Gubbey has recently said the Brexit vote and uncertainty around the country's future trading arrangements had not prompted any investment changes but still, there were major concerns.
Monday, January 30, 2017
Sunday, January 29, 2017
Prebook your ride back home to save waiting time. In case of a flight change, your order will be automatically updated. Due to TLV airport regulations, you're not able to book an immediate ride on returning. Follow the instructions:
Tfl say they are obliged to issue licenses to all phv applicants because there is no cap on there numbers;
(Channel 4 news: The Leytonstone Slasher, had been diagnosed with paranoid schizophrenia and had spent 3 months incarceration, but was still licensed to driver for Uber see this from his brother.. https://youtu.be/YQBdJddkEQI)
Londoners deserve better.
Exposure is the key we have the proof how about a bbc1 documentary?
About seven years ago, I contacted an award winning top of his game Investigative Journalist. I explained our plight and he was keen to work with me to show what we are up against. It was called Operation Nightingale.
I funded it myself and it cost just under £5000, yes FIVE GRAND ! We spent 6 weeks out on the streets in the early hours of the morning collating a ton of hard evidence on film. During it, I had a blade pulled out on me, was followed home by a tout and only managed to lose him at Chislehurst and was rammed in Piccadilly causing 2 grands worth of damage to my cab.I was gobbed at by the Egyptian doorman of Crazy Larry's .Most of it was all caught on film.
Despite the attack on myself my cab and the film crew I thought, well at least we got what we came for.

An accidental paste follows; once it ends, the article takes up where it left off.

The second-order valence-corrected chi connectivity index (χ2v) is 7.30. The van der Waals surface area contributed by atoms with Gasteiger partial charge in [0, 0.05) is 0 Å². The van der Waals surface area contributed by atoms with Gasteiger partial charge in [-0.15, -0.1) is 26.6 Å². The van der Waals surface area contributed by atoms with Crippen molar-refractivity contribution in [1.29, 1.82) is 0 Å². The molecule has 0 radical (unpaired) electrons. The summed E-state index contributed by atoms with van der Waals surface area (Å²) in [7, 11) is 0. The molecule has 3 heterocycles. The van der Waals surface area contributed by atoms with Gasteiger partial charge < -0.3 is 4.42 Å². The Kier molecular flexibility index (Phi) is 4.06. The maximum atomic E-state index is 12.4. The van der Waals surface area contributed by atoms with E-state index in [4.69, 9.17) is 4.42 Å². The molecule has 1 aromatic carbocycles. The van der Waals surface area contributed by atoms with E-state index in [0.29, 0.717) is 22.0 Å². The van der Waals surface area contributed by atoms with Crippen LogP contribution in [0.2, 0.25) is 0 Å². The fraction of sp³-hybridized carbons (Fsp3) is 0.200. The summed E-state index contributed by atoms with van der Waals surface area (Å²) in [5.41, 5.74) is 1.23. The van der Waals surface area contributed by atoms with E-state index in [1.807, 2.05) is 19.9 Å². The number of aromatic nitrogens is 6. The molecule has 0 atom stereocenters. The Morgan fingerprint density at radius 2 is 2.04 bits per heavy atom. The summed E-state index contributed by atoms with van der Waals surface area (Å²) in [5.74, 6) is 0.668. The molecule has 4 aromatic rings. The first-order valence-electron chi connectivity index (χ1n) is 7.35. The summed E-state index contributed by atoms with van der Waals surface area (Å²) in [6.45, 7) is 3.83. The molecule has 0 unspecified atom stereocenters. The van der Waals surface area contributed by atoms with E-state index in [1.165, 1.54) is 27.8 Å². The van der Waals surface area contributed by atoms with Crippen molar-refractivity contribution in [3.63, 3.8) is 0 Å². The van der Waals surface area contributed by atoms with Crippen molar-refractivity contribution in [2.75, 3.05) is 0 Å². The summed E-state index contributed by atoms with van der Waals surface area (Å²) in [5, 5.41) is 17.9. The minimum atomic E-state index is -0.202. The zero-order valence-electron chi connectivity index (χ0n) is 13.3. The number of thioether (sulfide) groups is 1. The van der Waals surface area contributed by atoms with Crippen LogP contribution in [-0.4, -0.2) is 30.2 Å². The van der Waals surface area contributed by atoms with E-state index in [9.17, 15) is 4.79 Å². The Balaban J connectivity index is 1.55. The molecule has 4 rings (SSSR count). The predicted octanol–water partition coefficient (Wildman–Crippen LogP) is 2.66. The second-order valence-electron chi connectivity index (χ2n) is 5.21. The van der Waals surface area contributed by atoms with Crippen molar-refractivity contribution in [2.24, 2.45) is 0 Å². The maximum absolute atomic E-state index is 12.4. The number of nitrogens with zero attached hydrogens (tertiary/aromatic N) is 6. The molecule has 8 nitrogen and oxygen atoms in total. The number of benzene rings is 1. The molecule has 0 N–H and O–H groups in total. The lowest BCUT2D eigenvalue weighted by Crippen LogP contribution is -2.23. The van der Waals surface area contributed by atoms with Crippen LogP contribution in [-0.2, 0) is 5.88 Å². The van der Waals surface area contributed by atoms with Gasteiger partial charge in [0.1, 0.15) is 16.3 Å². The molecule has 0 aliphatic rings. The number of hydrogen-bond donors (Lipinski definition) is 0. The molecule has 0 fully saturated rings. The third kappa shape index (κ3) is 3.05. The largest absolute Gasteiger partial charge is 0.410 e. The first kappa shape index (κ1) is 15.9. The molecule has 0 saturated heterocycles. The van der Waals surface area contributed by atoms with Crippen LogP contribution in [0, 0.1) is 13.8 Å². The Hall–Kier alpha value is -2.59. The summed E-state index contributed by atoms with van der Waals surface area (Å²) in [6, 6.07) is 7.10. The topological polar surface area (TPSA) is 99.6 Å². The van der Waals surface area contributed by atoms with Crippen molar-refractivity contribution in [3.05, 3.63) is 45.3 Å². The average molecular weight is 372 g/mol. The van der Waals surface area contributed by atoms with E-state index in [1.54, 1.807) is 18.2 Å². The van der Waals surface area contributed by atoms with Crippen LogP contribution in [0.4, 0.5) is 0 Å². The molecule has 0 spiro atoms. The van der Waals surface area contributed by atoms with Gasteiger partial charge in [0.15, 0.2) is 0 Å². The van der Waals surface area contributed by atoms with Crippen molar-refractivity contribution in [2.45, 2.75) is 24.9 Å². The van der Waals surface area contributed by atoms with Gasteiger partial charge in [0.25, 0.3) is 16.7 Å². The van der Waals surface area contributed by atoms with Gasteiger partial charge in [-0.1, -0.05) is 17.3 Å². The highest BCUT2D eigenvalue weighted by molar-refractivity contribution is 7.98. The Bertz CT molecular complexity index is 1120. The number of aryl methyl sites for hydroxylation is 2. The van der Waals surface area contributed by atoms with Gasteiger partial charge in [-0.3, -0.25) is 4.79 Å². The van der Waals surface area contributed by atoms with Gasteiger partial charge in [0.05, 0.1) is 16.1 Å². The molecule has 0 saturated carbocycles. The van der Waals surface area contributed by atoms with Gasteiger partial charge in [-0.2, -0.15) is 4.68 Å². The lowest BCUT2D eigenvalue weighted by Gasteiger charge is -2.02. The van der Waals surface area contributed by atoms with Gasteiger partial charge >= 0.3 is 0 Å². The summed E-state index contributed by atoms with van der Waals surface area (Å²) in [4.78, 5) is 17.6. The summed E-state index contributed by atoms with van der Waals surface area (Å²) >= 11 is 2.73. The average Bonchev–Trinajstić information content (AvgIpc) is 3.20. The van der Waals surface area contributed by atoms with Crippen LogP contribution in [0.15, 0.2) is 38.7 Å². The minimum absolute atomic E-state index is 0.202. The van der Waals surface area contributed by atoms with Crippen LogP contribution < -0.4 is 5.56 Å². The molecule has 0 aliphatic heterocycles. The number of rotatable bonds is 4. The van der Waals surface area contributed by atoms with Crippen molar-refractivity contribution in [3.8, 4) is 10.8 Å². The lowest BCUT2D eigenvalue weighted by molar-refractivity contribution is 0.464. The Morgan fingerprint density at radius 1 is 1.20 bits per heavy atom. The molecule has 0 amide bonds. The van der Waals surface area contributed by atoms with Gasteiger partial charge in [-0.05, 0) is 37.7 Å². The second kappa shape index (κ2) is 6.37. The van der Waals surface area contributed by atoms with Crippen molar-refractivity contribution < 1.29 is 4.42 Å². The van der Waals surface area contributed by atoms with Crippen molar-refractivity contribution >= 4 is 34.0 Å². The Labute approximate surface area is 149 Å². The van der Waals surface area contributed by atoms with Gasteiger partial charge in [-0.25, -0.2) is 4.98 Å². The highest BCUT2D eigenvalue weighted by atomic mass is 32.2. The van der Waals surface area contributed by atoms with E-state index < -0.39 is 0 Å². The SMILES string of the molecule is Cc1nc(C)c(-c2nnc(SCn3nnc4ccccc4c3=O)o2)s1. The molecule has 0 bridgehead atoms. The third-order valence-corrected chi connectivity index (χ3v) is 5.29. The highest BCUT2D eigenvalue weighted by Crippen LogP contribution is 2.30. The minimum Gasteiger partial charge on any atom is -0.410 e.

I told the whole trade and eagerly awaited the airing on BBC1 with the popcorn out.
I could never tell you how I felt when it was transmitted. The BBC absolutely annihilated our trade insinuating it was a turf war and we were just unhappy that we had come up against some competetition and didn't like it. I felt a right prick !
I will never forgive the BBC for that betrayal and huge loss of my money. I got my own back two years later though. But that's not for now. Another day maybe !
Other than that Paul a great comment mate. Just don't trust the BBC.
Friday, January 27, 2017
Thursday, January 26, 2017
TAXI drivers are planning to gather outside a city council meeting to protest against rule changes which they say will lower standards in the city.
GMB, the trade union for taxi and private hire drivers in York, is holding a rally outside City of York Council’s West Office jus before the meeting due to start at 5.30pm.
Members are angry that Uber drivers will be allowed to display just a web address, and not a telephone number, on the side of their cars. A telephone number has been mandatory for years and drivers say they are outraged that the change was made without consulting them.
York private hire driver Terry Osborne said: “For as long as I can remember our vehicles have had to have a number on the side for safety reasons.
"If somebody’s mother or father wanted to know if their son or daughter was on their journey home, perhaps stuck in traffic, they could simply ring the taxi or private hire company who would radio through to the driver and reassure them of their children’s safety.
"Now you would have to email somewhere abroad and we have examples of emails not being answered until the next day.”
Mr Osborne added: “I’ve known drivers be declined a licence because the telephone number wasn’t displayed and suddenly Uber come along and standards drop.”
The meeting will see the council’s ruling executive decide whether to adopt new licensing policy